TB Notes Newsletter
No. 2, 2005
HIGHLIGHTS FROM STATE AND LOCAL PROGRAMS
Thinking Outside the Box to Control TB in the Foreign-born:
Taxi Workers in New York
The data in this article were previously reported in the following
Gany F, Trinh-Shevrin C, Changrani J. Drive-by readings:
a creative strategy for tuberculosis control among immigrants. American
Journal of Public Health January 2005; 95(1):117-119.
While current strategies to find persons with TB and their close
contacts are effective for US-born populations at risk for TB, there
are missed opportunities in reaching communities disproportionately
burdened with latent TB infection (LTBI). There is a large segment
of the population, recent immigrants from high TB prevalence areas,
for which targeted testing and treatment is needed.
To effect TB control in immigrant communities, the Center for Immigrant
Health (CIH), New York University (NYU) School of Medicine, in partnership
with the New York City Department of Health and Mental Hygiene,
implemented the "Community Tuberculosis Prevention Program"
(CTPP). CTPP provides LTBI community outreach, education, screening,
and case management. Most of CTPP’s clients are recent immigrants
with no prior health care access. CTPP uses creative approaches
that consider immigrant communities’ unique circumstances.
There are over 40,000 taxi drivers in New York City. The members
of this largely immigrant workforce work long hours and face multiple
challenges to maintaining health, including occupational, economic,
linguistic, and cultural barriers. Taxi workers often hail from
countries where TB is endemic. As such, they are at risk for LTBI.
John F. Kennedy Airport (JFK) is a major site of taxi activity.
Drivers await their turn to pick up passengers in JFK’s Central
Holding Lot, in some cases for several hours. Staff of CIH saw this
as a key window of opportunity for intervention: an at-risk, mobile
population, now a captive audience.
To reach this group, six multilingual CIH staff provided TB education
and screening to 123 taxi drivers in the Holding Lot. To accommodate
the drivers’ way of life and their concerns that a loss in driving
time is a loss of income, the readings were held 2 and 3 days later
in the fire lane at a centrally located municipal hospital. The
drivers drove through the lane and held their arms out for TST measurement.
If their result was negative, they were given a letter stating the
result, and drove on. If positive, they were given appointments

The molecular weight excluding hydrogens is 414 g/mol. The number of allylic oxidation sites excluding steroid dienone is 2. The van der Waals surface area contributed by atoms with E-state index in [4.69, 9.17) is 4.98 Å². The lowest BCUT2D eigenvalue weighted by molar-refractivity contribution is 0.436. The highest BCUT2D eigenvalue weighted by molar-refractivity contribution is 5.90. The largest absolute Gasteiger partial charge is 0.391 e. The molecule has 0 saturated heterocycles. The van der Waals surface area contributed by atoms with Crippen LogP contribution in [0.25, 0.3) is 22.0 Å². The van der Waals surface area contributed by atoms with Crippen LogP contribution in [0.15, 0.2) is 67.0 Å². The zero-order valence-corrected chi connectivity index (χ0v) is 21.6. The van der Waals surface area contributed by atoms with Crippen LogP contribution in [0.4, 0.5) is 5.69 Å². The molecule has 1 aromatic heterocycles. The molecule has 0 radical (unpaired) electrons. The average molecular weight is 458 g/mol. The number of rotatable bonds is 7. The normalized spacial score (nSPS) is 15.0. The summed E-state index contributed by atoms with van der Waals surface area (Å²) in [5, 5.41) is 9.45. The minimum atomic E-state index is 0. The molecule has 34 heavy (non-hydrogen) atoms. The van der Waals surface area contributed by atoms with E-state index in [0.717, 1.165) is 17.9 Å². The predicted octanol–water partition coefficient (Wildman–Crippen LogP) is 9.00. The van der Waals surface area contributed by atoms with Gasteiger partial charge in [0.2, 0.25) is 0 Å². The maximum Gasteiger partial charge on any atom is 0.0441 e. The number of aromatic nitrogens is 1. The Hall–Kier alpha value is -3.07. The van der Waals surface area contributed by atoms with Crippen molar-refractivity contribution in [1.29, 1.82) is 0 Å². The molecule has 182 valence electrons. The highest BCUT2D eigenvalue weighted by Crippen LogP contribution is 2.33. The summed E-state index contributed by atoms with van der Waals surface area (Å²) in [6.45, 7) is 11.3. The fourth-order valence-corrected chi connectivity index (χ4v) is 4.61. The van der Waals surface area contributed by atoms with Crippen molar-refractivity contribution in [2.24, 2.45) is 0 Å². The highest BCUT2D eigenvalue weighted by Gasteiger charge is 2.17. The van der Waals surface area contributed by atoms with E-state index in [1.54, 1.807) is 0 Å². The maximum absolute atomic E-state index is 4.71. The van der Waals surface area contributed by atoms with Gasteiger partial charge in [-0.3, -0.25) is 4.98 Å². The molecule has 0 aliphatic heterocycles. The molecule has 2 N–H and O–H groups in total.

In this manner, 123 taxi drivers from over 25 countries were tested
for LTBI. Most of the drivers (97%) were born outside of the United
States, with two thirds of the 123 being from
four countries: Pakistan,
and Bangladesh. As many
as 102 (83%) of the drivers had no health insurance. Only 26 (21%)
drivers had a family doctor. Nearly two thirds (81/123) of the drivers
had never before been tested for TB.
We found that 48 had TST-positive results, which was nearly 62%
of the 78 who returned and approximately 39% of the 123 total individuals
screened. Over 40% (15/34) of those scheduled for an evaluation
on a day other than the reading did not get one, most because of
concerns about convenience or cost, and one because he was advised
by his private physician that he did not need it. In addition, 64%
(16/25) of those who received a full physician evaluation were advised
not to start treatment for LTBI. Of these individuals, 37.5%
(6/16) had reported co-existing medical conditions or TB exposure
associated with a high risk for TB; nine individuals were advised
to start treatment for LTBI; eight individuals initiated treatment;
50% of them completed. Those who did not complete treatment cited
as reasons having side effects, and leaving the country for a prolonged
period of time.
This program demonstrated that innovative approaches to reaching
at-risk immigrant populations can be effective. However, such programs
must similarly include ease of follow-up after screening and provider
education to ensure that patients are receiving care according to
Reported by Francesca Gany, MD, MS, Director
Jyotsna Changrani, MD, MPH, Assistant
Center for Immigrant Health, NYU School